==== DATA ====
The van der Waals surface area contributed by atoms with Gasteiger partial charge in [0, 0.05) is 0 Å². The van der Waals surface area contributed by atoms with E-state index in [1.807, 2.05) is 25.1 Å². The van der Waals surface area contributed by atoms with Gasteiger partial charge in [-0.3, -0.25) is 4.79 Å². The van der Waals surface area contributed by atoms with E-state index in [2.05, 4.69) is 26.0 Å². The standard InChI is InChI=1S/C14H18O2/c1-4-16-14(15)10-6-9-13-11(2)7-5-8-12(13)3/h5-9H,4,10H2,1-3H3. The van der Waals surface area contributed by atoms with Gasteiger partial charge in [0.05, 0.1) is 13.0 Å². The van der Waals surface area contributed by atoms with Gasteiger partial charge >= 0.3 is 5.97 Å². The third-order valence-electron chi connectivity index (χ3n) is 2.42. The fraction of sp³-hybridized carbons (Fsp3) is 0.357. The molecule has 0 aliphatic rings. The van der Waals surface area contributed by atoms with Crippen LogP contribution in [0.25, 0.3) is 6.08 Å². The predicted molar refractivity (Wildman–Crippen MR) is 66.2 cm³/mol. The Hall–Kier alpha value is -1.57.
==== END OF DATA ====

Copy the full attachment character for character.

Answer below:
The van der Waals surface area contributed by atoms with Gasteiger partial charge in [0, 0.05) is 0 Å². The van der Waals surface area contributed by atoms with E-state index in [1.807, 2.05) is 25.1 Å². The van der Waals surface area contributed by atoms with Gasteiger partial charge in [-0.3, -0.25) is 4.79 Å². The van der Waals surface area contributed by atoms with E-state index in [2.05, 4.69) is 26.0 Å². The standard InChI is InChI=1S/C14H18O2/c1-4-16-14(15)10-6-9-13-11(2)7-5-8-12(13)3/h5-9H,4,10H2,1-3H3. The van der Waals surface area contributed by atoms with Gasteiger partial charge in [0.05, 0.1) is 13.0 Å². The van der Waals surface area contributed by atoms with Gasteiger partial charge >= 0.3 is 5.97 Å². The third-order valence-electron chi connectivity index (χ3n) is 2.42. The fraction of sp³-hybridized carbons (Fsp3) is 0.357. The molecule has 0 aliphatic rings. The van der Waals surface area contributed by atoms with Crippen LogP contribution in [0.25, 0.3) is 6.08 Å². The predicted molar refractivity (Wildman–Crippen MR) is 66.2 cm³/mol. The Hall–Kier alpha value is -1.57.